Emily Colette Wilkinson in The Millions:
Once you have seen the astonishingly evocative portraits of the neo-Modernist painter Carl Köhler (1919-2006), you will wonder how he died relatively unknown outside of his native Sweden. Such are the vagaries of the art world: Andy Warhol‘s rather uninteresting 200 One Dollar Bills sells for over 40 million dollars, while the remarkable author portraits of Carl Köhler go all but unnoticed.
But this, perhaps, is changing. Thanks to the efforts of his son, Henry, Köhler’s work has made its way outside of Sweden for the first time. If you live in New York, you might have seen “Beyond the Words: The Author Portraits of Carl Köhler” at the Brooklyn Central Library this past winter and spring, or the write-up in The New York Times’ blog Paper Cuts. The show was also briefly at the Martin Luther King Jr. Library, in Washington, D.C., in July and August. Now, this exhibit is on its way to Canada: Its next stop is the Robarts Library at the University of Toronto (January-March 2010). After that, the show’s on to the University of British Columbia’s Irving K. Barber Learning Centre in Vancouver (April-June/July 2010). With any luck, these shows will not be the last.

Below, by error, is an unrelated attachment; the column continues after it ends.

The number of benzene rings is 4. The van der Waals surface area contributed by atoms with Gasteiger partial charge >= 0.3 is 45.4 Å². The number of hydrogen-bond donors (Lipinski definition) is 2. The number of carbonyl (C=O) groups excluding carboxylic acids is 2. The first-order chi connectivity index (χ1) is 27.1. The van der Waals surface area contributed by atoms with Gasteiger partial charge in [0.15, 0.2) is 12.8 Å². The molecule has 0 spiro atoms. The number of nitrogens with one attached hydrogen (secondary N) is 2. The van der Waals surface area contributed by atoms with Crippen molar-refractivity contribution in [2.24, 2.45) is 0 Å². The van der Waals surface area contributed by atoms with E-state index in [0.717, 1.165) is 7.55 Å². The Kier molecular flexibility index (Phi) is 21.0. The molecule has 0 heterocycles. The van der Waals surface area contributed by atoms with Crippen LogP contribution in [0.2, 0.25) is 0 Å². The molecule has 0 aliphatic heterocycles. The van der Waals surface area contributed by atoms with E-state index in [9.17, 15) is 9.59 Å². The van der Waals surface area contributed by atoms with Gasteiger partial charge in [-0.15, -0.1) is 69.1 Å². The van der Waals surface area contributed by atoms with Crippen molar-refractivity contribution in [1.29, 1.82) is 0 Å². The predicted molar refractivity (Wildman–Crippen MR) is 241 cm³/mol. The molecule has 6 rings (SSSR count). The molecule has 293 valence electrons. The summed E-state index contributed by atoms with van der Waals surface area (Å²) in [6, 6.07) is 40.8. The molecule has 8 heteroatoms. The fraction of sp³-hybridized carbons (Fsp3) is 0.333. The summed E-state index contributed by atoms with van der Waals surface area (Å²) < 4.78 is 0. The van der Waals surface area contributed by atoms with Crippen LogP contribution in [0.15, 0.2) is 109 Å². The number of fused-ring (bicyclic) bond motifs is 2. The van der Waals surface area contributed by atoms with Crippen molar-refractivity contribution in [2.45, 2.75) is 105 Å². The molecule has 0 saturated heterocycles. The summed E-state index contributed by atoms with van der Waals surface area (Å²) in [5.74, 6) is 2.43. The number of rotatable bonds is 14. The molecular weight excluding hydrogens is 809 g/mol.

While Köhler’s figure drawings from his time in Paris in the 1950′s are remarkable, as are his abstract figural paintings, it is what he called his “authorportraits,” his paintings of European and American writers, intellectuals, and popular artists that I am most taken with—as much for their content as for their formal diversity. These portraits comprise an astonishing variety of media and styles, a variety that reflects the variety of Köhler’s subjects, who included James Joyce, Günter Grass, Joyce Carol Oats, Michael Jackson, Simone de Beauvoir, and Fyodor Dostoyevsky, among many others.
More here. [Photo shows portrait of Franz Kafka.]